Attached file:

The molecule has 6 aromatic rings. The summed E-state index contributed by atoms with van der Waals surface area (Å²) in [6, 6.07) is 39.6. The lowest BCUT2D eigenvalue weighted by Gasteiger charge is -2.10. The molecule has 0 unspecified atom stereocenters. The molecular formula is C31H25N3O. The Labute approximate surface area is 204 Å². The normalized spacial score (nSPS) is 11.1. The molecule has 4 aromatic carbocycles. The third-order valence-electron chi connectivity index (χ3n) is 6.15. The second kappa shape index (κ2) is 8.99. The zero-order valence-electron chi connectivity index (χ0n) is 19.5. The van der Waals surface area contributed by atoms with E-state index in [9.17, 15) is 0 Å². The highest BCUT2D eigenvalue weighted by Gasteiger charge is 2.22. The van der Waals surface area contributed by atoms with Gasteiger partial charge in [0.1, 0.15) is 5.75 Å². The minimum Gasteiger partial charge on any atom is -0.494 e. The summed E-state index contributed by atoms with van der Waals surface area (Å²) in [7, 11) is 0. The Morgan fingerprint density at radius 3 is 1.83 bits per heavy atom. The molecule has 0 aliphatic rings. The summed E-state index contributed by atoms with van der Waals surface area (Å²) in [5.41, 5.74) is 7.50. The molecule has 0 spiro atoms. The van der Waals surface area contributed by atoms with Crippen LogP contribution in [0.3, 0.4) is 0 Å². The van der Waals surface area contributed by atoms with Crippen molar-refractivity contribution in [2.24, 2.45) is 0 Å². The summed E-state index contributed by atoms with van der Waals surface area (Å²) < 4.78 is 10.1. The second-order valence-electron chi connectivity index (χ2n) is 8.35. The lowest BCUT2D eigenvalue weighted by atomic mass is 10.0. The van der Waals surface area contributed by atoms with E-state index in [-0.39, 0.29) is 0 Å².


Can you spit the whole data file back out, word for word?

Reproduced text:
The molecule has 6 aromatic rings. The summed E-state index contributed by atoms with van der Waals surface area (Å²) in [6, 6.07) is 39.6. The lowest BCUT2D eigenvalue weighted by Gasteiger charge is -2.10. The molecule has 0 unspecified atom stereocenters. The molecular formula is C31H25N3O. The Labute approximate surface area is 204 Å². The normalized spacial score (nSPS) is 11.1. The molecule has 4 aromatic carbocycles. The third-order valence-electron chi connectivity index (χ3n) is 6.15. The second kappa shape index (κ2) is 8.99. The zero-order valence-electron chi connectivity index (χ0n) is 19.5. The van der Waals surface area contributed by atoms with E-state index in [9.17, 15) is 0 Å². The highest BCUT2D eigenvalue weighted by Gasteiger charge is 2.22. The van der Waals surface area contributed by atoms with Gasteiger partial charge in [0.1, 0.15) is 5.75 Å². The minimum Gasteiger partial charge on any atom is -0.494 e. The summed E-state index contributed by atoms with van der Waals surface area (Å²) in [7, 11) is 0. The Morgan fingerprint density at radius 3 is 1.83 bits per heavy atom. The molecule has 0 aliphatic rings. The summed E-state index contributed by atoms with van der Waals surface area (Å²) in [5.41, 5.74) is 7.50. The molecule has 0 spiro atoms. The van der Waals surface area contributed by atoms with Crippen LogP contribution in [0.3, 0.4) is 0 Å². The van der Waals surface area contributed by atoms with Crippen molar-refractivity contribution in [2.24, 2.45) is 0 Å². The summed E-state index contributed by atoms with van der Waals surface area (Å²) < 4.78 is 10.1. The second-order valence-electron chi connectivity index (χ2n) is 8.35. The lowest BCUT2D eigenvalue weighted by atomic mass is 10.0. The van der Waals surface area contributed by atoms with E-state index in [-0.39, 0.29) is 0 Å².